NEW YORK - People concerned about robots taking away jobs might want to consider where it’s already happened. Machines with varying levels of intelligence have quietly taken over the most glamorous, coveted and admirable job in the world — space exploration.
It’s not that people can’t still be astronauts — it’s just there aren’t nearly enough jobs for all the people with the desire and ability to do it. And in terms of gathering data, we can’t catch up to the robots, which have in recent years been plunging beneath Jupiter’s thick cloud cover and exploring the exotic moons of Saturn with their methane lakes and roiling ice geysers. At more then 17 billion kilometers from home, the unmanned space probe Voyager 1 has finally reached the edge of the sun’s “atmosphere” of solar wind particles and sampled true interstellar space.
Perhaps human space flight will start to take a cue from Elon Musk’s roadster now playfully speeding away on an orbit around the sun. In the future, going into space might become less of a solemn duty carried out by a hand-selected few, and more of an adventure, done both for learning and fun. This will take some attitude adjustment, given that the United States has been the traditional leader in space exploration, and we are a puritanical people, deeply suspicious of fun.
Robots didn’t take over space in any sort of hostile way. It’s still the people who are doing the exploration, using technology to boldly go to places with toxic atmospheres, crushing pressure, deadly X-rays and extreme temperatures.
We biological beings are the ones whose curiosity drives the missions. “I’ve explored Pluto and the distant reaches of the universe from the comfort of my living room,” said Tod Lauer, an astronomer with the National Optical Astronomy Observatory in Arizona. “We can make the decisions and judgments remotely. We can make new missions based on what we’ve learned.” When their missions end, robots go without question or complaint. The Cassini spacecraft collected some final data as it plunged to its demise in Saturn’s atmosphere.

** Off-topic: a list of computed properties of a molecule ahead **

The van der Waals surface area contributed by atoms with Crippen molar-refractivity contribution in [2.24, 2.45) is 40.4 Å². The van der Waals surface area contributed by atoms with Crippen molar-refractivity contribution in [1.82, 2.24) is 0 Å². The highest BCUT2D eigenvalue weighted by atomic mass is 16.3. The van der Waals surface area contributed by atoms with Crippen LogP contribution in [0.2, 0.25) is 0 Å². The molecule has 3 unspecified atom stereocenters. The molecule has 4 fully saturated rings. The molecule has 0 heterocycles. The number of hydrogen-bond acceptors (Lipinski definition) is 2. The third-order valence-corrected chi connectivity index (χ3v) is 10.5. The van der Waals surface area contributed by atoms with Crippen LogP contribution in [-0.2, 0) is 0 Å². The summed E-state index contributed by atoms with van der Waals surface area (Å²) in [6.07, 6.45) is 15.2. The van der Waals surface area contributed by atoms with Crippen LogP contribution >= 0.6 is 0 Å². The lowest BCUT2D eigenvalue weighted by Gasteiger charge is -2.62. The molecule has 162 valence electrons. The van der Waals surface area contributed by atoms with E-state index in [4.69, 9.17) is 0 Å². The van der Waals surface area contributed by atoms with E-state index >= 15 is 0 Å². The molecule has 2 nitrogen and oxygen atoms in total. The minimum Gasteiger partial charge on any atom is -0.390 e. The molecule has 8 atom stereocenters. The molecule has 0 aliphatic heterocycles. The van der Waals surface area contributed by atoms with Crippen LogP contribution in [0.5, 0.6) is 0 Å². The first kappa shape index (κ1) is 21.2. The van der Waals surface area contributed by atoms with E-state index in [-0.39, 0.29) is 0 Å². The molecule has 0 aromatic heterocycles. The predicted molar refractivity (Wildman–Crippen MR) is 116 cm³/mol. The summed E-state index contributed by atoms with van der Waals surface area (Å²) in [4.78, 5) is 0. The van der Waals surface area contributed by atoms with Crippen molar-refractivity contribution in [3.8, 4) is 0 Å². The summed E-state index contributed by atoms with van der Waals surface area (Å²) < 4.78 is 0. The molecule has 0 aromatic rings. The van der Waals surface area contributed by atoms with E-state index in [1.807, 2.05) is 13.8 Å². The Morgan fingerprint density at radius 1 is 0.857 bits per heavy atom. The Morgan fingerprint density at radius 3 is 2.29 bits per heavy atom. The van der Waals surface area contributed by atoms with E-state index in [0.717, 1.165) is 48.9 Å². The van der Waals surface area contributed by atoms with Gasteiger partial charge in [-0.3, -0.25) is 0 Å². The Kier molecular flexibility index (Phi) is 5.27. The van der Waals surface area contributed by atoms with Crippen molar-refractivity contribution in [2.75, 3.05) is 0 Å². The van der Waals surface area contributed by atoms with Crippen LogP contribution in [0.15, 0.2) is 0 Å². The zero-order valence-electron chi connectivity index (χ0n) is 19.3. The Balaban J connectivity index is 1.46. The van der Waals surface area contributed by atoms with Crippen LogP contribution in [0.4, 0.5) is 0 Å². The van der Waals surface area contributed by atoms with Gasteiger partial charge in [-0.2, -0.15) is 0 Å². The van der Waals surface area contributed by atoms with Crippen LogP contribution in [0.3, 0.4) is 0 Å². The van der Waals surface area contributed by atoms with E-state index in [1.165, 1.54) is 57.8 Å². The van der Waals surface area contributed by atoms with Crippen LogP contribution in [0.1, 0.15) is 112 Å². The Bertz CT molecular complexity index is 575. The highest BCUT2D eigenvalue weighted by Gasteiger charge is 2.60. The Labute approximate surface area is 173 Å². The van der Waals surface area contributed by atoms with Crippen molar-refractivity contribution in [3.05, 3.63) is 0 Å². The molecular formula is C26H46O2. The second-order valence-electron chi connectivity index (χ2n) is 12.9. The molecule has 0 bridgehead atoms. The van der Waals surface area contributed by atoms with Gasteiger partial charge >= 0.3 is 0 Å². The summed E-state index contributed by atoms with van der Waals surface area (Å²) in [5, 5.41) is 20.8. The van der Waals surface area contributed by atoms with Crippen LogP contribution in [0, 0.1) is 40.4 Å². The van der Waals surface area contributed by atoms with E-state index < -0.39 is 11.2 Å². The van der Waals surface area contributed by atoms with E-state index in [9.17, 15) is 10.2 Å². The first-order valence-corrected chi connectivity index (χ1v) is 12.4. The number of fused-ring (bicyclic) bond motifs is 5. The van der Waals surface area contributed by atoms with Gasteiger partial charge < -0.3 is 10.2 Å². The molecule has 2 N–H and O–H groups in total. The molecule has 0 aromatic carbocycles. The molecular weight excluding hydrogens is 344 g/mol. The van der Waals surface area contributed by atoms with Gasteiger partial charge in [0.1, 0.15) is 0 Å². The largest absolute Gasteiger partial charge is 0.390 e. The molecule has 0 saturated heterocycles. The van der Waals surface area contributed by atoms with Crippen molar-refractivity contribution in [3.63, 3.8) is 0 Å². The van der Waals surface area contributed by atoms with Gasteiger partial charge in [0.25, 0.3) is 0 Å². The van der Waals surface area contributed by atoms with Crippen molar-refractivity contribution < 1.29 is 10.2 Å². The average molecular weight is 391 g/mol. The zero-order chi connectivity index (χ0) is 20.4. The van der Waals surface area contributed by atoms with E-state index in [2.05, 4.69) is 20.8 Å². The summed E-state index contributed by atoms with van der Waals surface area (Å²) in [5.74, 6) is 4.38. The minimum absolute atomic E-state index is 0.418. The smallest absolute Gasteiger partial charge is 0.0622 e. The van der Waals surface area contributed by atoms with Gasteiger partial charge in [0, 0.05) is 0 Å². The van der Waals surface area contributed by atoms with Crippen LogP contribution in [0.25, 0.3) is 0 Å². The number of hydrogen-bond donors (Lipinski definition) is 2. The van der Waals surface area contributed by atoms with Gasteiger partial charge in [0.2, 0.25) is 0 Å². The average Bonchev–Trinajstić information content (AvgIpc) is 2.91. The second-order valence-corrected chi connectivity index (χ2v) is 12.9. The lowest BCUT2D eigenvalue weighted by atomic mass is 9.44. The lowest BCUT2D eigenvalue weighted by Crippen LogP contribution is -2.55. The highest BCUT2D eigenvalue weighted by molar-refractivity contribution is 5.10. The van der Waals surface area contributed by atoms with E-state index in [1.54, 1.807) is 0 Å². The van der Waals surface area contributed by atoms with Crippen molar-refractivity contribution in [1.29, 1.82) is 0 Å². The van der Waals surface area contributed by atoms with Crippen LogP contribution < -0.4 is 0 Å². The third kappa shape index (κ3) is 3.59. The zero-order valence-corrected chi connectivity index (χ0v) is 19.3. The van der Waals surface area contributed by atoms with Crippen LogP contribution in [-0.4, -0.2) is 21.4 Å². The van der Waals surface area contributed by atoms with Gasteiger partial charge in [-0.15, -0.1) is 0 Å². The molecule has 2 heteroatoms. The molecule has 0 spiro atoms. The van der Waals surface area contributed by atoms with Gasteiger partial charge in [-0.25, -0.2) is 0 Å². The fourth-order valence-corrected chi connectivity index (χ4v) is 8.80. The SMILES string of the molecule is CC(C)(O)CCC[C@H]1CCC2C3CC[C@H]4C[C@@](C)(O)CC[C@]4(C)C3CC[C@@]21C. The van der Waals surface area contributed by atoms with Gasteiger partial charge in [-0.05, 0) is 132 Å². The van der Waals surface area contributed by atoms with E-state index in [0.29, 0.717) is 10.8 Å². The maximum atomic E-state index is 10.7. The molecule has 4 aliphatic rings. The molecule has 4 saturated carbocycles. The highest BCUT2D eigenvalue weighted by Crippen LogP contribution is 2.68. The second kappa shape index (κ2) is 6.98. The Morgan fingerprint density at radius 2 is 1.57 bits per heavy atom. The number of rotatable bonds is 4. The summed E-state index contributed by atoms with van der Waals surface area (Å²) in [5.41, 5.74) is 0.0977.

That said, Lauer added that it would be fun to go into space. And even more fun than going into space would be going to Mars. Getting to our neighboring planet isn’t just Elon Musk’s dream — it’s the destination recommended by the National Academy of Sciences. In a 2014 report on the future of space flight, a panel of experts identified Mars as the most reasonable new place NASA could send humans.
The panel’s co-chair, Cornell University planetary scientist Jonathan Lunine, said they concluded that science alone isn’t quite enough to justify sending people on a Mars mission. But sending humans to Mars could give the U.S. a chance to display leadership in peaceful international cooperation, he said, and could inspire the public. So the justification for going to Mars would combine scientific goals with “economic, political and aspirational” ones.
What is “aspirational” if not a respectable term for fun and adventurous? Lunine said his panel concluded it would take another 30 years to get humans to Mars, during which time robot technology may advance in ways we can’t predict. They may be able to make the journey safer and better in ways we can’t imagine now.
Meanwhile, robotic missions will help answer the big questions. Scientists are still hoping to learn more about how our solar system formed. The search for alien life continues, boosted by the surprise finding that there are seas with the potential for harboring life on Saturn’s moon Enceladus, as well as on Jupiter’s Europa. And now instead of just nine planets, we have eight planets and scores of other worlds out beyond Pluto — Makemake, Quaoar, Sedna and Varuna, to name a few. It’s human nature to want to see what’s out there, even if we can’t go in the flesh.
Commercial vehicles such as SpaceX’s Falcon Heavy, which launched the space-faring roadster, will probably figure into the quest, said Lunine, since there’s a shortage of powerful rockets and no shortage of ideas for missions that need to be lofted far into space. Scientists have drawn up plans for potential missions to look closer at those distant moons of Jupiter and Saturn for signs of life, and there are plans for exploring Uranus and Neptune, which hold particular fascination since astronomers have found many bodies like them in other solar systems.
Perhaps these missions will be long ago accomplished by the time that car is predicted to swing close enough to be visible from Earth — roughly estimated to be around 2073. If history is any guide, we and our robots will still be exploring, launching missions to answer new questions that nobody has yet thought to ask.
Faye Flam is a Bloomberg View columnist. She has written for The Economist, The New York Times, The Washington Post, Psychology Today, Science, New Scientist and other publications. She has a degree in geophysics from the California Institute of Technology, and has been a Knight-Wallace fellow at the University of Michigan.